Celebrating Indigenous economic success event

I would like to start by acknowledging the Ngunnawal people and pay respect to their elders and ancestors.

Thank you Richie for your welcome. Your people have lived on and shaped this place for tens of thousands of years and remain custodians of this important part of our country.

Thank you to the Prime Minister and the Minister for Indigenous Affairs for hosting this event, the Business Council is proud to support it.

I’m delighted to see so many representatives from our member companies here.

Tomorrow marks 10 years since the Apology to the Stolen Generations, a watershed moment where Australians came together to acknowledge the gross wrongdoings of the past.

A defining turning point in our history, the Apology has enabled us to move forward, backed by programs such as Closing the Gap and the national Reconciliation Action Plan.

Today, ten years on, we stand here celebrating Indigenous economic success.

While we continue to narrow the divide, we must also work to unleash the potential of all Australians.

The Business Council strongly believes every single Australian – no matter where they live or their background – should have the opportunity to be their best and realise their full potential.

Economic advancement at an individual, family and community level is one of the best ways to create the type of opportunities that can deliver real, genuine and lasting change.

It’s a game changer - recognising reward for effort and encouraging investment in ingenuity, creativity and ability.

After the Apology, the Business Council ran its first Indigenous Engagement Survey. We also established our Indigenous Engagement Task Force.

In that first survey of 94 businesses, 21 said they had an Indigenous employment strategy. It’s now tripled to 62 businesses.

Nine companies had a Reconciliation Action Plan a decade ago. It’s now more than 50.

Indeed, 90 per cent our members are today focused on Indigenous engagement.

Most importantly, our commitment has translated into jobs.

Our companies now employ more than 20,000 Indigenous Australians.

They work across industries, not just the traditional sector of mining.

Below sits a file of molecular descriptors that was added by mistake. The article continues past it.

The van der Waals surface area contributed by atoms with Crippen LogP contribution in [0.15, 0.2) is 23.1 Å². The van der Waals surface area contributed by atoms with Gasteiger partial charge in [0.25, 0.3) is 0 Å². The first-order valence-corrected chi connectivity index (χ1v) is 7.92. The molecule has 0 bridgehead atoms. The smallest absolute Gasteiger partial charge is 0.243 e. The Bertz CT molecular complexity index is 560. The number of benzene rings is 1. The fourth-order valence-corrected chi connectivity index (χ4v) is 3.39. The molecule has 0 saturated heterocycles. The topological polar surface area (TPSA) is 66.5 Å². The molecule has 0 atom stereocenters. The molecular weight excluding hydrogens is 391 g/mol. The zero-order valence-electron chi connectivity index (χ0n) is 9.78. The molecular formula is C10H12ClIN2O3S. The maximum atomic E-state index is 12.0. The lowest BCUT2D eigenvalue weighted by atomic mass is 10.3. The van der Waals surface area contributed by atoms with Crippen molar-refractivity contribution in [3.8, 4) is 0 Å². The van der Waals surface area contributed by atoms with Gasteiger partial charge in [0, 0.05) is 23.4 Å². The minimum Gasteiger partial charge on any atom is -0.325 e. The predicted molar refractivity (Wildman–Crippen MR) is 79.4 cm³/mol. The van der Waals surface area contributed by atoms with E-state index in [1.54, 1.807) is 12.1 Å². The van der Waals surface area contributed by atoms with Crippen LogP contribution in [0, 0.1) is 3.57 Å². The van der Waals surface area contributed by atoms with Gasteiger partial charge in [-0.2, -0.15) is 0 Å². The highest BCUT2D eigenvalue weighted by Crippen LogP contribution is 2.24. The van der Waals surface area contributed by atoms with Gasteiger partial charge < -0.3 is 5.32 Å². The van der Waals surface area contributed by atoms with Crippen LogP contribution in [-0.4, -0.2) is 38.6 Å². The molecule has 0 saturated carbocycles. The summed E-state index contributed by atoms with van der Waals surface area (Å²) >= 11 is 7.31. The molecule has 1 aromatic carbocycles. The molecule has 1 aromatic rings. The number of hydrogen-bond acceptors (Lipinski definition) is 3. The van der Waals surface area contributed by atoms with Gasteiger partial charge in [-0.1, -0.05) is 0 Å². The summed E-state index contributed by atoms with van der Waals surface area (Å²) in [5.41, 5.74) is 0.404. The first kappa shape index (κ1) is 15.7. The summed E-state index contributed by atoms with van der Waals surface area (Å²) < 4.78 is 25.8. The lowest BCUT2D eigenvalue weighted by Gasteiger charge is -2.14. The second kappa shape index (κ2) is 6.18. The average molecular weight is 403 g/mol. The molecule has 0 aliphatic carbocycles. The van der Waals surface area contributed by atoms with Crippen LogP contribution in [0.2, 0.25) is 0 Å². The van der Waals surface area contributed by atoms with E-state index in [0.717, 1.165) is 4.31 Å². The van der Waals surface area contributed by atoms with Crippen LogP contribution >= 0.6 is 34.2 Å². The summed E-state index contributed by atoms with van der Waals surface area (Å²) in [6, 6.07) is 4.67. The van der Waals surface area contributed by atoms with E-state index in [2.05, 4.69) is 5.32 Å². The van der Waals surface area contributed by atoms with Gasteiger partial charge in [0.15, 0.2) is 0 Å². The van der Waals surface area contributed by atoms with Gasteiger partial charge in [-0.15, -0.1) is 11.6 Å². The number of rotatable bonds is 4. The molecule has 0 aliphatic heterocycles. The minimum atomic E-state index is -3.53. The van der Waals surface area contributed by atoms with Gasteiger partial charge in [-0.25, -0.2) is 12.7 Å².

Our big retailers are the largest employers of indigenous Australians. Woolworths and Wesfarmers together have more than 7,500 Aboriginal and Torres Strait Islander employees, including an increasing number in management roles. 

Real jobs, real opportunities.

Like the Prime Minister and the Minister, we are also encouraged by the progress and momentum in the Indigenous business sector.

The success and impact of the Indigenous Procurement Policy, a policy the Business Council advocated for, is beyond what we could have imagined.

Since 2014 our companies have spent or contracted over $2 billion dollars with Indigenous owned businesses and joint ventures.

Our companies are in the process of examining their supply chains and exploring ways to enhance their work with Indigenous businesses.

We’ve teamed up with Supply Nation on the Raising the Bar initiative. Many of the 21 Business Council companies driving this project are here today.

This project will see companies set more ambitious targets on employment and supply chains.

But there is more to be done.

We want to build diversified businesses. We want to create genuine and sustainable economic capability.

Large businesses can help promote new, small businesses through supply chains.

We can help mobilise the creativity of our people.

We can encourage more entrepreneurs who, with access to the digital economy, can nurture new business models, especially for remote enterprises.

To make the most of these enormous opportunities we need the support of business as well as ensuring our education and training system is equipped to give Australians the skills they need to master the challenges posed by digital disruption.

It’s why the Business Council is committed to pursuing reforms to our tertiary sectors to open the door to lifelong learning for all.

The greatest gift any society can give to its citizens – but particularly its first citizens – is the opportunity to realise their potential.

Perhaps it is best summed up in the words of an Aboriginal man called Ian Trust who runs a community development organisation in the East Kimberley.

The way Ian puts it, his people are wanting four things: good health; good jobs; a good house to live in; and reward for effort.

Isn’t that what we all hope for? For our citizens to be able to feel they are getting ahead.

The key to this is by promoting genuine economic advancement.

Business stands ready to work with government to unlock opportunities for every single Australian.

And together – as a nation – we can all realise our potential.